Throughout history, some books have changed the world. They have transformed the way we see ourselves - and each other. They have inspired debate, dissent, war and revolution. They have enlightened, outraged, provoked and comforted. They have enriched lives - and destroyed them. Now Penguin brings you the works of the great thinkers, pioneers, radicals and visionaries whose ideas shook civilization and helped make us who we are. A profound influence on medieval Europe's view of the wider world, this thirteenth-century account of a Venetian merchant's amazing experiences in the court of the great Mongol leader, Kubilai Khan, remains one of the most fascinating tales of exploration ever written.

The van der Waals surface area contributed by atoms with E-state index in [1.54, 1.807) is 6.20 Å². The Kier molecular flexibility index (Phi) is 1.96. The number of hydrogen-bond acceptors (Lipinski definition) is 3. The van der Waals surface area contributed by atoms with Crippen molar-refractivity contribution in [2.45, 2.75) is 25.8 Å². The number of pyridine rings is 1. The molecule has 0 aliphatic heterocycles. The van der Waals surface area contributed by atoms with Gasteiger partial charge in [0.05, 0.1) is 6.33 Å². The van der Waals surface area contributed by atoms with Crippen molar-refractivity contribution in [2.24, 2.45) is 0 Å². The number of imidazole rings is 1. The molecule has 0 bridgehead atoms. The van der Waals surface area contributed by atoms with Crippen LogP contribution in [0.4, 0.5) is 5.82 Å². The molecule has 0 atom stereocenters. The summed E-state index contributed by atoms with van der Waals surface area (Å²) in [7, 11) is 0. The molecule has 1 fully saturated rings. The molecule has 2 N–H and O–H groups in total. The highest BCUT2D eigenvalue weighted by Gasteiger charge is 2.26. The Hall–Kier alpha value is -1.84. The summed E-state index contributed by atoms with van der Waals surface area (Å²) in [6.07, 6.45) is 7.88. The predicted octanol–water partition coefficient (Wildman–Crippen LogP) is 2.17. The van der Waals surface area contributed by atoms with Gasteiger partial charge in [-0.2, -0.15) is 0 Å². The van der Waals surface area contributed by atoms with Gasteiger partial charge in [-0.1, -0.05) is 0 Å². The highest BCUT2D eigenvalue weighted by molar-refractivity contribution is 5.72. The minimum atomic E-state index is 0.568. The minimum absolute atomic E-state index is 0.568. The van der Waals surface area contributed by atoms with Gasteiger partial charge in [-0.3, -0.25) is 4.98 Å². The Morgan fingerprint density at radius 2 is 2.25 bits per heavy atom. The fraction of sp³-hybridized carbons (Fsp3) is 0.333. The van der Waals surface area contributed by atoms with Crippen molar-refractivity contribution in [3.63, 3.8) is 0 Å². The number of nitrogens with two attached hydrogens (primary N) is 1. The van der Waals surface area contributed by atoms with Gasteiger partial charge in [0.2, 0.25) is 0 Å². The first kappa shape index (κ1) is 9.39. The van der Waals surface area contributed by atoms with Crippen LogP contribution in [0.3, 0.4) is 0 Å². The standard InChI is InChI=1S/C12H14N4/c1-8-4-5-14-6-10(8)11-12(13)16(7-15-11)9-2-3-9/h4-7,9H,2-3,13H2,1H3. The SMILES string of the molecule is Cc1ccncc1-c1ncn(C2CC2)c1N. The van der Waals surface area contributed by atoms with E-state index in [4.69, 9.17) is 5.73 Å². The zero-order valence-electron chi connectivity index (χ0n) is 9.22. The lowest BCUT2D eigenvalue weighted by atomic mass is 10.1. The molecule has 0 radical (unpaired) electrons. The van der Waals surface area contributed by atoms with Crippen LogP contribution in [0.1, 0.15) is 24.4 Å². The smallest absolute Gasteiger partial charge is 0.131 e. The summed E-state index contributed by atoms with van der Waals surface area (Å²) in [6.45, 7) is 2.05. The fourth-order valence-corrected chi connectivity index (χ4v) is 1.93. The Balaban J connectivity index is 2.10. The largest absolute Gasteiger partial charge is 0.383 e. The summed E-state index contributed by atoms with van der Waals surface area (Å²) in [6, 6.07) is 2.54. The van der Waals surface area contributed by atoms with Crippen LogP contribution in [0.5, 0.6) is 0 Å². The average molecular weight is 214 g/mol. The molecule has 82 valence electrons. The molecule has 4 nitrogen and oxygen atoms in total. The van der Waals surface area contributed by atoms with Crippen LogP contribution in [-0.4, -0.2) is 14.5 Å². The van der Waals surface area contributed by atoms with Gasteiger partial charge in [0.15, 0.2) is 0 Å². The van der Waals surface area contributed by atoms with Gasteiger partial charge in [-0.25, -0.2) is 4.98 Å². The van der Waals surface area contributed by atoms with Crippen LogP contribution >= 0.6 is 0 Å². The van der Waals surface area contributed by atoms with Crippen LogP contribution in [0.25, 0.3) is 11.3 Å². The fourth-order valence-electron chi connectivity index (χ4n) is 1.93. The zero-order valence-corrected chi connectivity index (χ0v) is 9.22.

Marco Polo was born in 1254, the son of a Venetian Merchant, and made his first visit to China with his father and uncle in 1271. They spent the next 20 years in the service of the Kubilai Khan, travelling throughout the Mongolian empire. They returned home to Venice in 1292 and towards the end of the century, Marco Polo was taken prisoner in Genoa during the Civil War. It was probably while in prison that he met Rustichello of Pisa, a romance writer, with whom he wrote The Travels. He died in 1324, leaving the possessions he had amassed on his travels to be divided by his three daughters.